As a prior post suggested: which one will help you meet your goals [and sleep better]?

  5. Why not investing in Vanguard ETFs then?

  6. I to have jumped off of the mutual fund band wagon with the latest scandals in the MF community. ETFs are what I will go with in place of these mutual funds. I recall a post about Amerivest by ameritrade and curious to know if you gave that some thought. The fee structure is as such;

    Below $20,000 account value $25 per quarter so $100 per year
    Above $20,000 its like… 1/2% up to a point then changes again above $100ish thousand.

    Account minimum is $2,000 to open. Now that $25 per quarter is a flat fee, there are no other fees for purchases. If you invest automatically 2 times per month thats 8 purchases per quarter saving you on comissions. My reservation at this point is, say a little guy like me only has 2,000ish and only invests say $50 to $100 once per month, thats almost a 5% hit in the beginning stages of this. That decreases with each monthly investment, but still its up there in the beginning stages. What say you?

  7. Mutual funds and ETF’s can emmulate various index funds. It seems there is very little difference on the maintenance fee between mutual funds and ETF’s tracking indexes.

    I genrally like the ease and convinence of purchasing ETF’s. As Wes stated classification/style drift is a concern with mutual funds.

    It seems some people equate index funds to S&P 500. Obviously there are large, mid, small, micro, domestic, international, emerging markets, growth, value, and any combination thereof. It can make for a very well diversified, risk reduced, and maximum gains portfolio.

    The ease with which I can stack up various ETF’s based on asset allocation using a brokerage account that charges no fees makes it worthwhile for me.

  8. Anonymous says:


    Take a look at closed end funds. They seem to provide great yield. Might be worth looking into them.

  9. I’m taking advantage of some ETF’s that pay a pretty healthy dividend, but on top of that, they pay their dividend monthly. So you’re compounding your dividend 12 times per year instead of just 4.

    ETF’s like CLM, CRF, HYF all produce a healthy dividend that pays monthly.

    Check them out, as well as others at etfconnect.com.

    A word of caution though, ETFs such as CLM and CRF (they’re essentially the same fund) return a constant dividend, but if the fund is not doing well, it’s actually a “return on capital” vs. an actual dividend. There is a big difference, so be careful.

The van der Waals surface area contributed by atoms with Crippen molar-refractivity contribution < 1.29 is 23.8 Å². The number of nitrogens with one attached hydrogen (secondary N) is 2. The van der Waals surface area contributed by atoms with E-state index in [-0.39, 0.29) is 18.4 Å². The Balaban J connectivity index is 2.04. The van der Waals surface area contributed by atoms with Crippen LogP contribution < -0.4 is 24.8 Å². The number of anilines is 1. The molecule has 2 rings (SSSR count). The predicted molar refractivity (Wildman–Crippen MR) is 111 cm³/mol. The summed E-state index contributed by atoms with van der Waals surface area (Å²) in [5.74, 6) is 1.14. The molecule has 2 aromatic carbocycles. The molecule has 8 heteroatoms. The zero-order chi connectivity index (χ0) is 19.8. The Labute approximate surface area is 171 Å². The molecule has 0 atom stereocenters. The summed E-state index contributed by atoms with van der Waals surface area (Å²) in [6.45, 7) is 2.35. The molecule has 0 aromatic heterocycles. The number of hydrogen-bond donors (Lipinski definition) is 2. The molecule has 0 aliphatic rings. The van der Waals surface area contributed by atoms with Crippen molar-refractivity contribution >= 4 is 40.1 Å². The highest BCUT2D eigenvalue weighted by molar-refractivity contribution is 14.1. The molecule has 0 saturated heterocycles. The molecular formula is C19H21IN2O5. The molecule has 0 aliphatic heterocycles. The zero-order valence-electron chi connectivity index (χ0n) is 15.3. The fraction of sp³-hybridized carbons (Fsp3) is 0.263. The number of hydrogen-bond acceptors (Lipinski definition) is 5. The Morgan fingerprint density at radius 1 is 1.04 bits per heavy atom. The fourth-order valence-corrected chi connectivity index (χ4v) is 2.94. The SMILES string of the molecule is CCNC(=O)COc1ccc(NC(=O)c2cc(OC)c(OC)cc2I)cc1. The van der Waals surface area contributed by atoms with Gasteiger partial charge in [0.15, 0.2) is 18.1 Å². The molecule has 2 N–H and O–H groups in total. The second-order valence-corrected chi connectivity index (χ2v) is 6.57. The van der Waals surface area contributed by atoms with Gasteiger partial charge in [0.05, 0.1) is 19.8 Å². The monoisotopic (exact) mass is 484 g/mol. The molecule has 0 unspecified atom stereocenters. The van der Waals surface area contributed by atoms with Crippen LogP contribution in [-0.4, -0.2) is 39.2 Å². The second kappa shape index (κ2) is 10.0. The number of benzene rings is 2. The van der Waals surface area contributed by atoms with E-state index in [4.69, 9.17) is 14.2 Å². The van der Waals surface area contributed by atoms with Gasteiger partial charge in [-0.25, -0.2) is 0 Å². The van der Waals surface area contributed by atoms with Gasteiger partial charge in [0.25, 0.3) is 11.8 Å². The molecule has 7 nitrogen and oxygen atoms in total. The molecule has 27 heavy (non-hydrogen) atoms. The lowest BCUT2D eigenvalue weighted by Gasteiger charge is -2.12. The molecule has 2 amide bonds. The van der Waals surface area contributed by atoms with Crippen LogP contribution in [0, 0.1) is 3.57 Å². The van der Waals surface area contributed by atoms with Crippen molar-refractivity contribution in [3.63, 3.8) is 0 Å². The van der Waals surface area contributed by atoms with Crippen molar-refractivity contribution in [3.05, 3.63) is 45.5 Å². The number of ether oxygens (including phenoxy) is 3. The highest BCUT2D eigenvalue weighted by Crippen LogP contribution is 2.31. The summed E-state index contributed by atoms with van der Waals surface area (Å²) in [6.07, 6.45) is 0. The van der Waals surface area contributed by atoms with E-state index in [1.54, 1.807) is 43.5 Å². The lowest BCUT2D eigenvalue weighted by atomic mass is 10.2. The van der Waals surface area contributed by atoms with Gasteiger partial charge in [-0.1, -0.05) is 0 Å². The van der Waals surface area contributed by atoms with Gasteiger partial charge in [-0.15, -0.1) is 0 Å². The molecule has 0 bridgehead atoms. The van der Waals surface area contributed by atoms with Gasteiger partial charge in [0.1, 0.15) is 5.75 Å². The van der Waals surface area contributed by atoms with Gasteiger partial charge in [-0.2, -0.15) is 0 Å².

ETF’s and Mutual Funds are great options for a lot of people, but it really depends on what your goals are for your money.

    Hope that helps! -Grant

  10. Another of many excellent threads on this blog!

    Personally, I haven’t researched this ETF vs. index funds issue beyond the basics, but as someone who feels he’s already paying very little for index funds at Vanguard I’m not exactly burning to switch. I’ve had in the back of my mind to switch to the equivalent VIPER ETF’s once I’ve reached a certain threshold for the brokerage fees to be worthwhile, which if I understand correctly is not a taxable event if done within Vanguard.

    A couple comments above from the pro-ETF/anti-index-fund crowd on this thread got me thinking on a couple of things. I apologize in advance if these are newbie questions – hopefully someone here can clarify them for me:

    1. Wes mentions tax-loss-harvesting as an advantage of ETF’s. Can’t you also tax-loss harvest with mutual funds (as long as the new fund is not so similar that it’s a wash sale)? For example, if a 500 index fund tanks this year, can’t you just sell it, on the same day buy another fund that tracks a different large cap index, and then claim the loss on Schedule D just like you would with an ETF?

    2. Isn’t indexing what eliminates the “style drift” problem that was mentioned? So, that would be an argument not for ETF’s specifically but for indexing with mutual funds as well, right?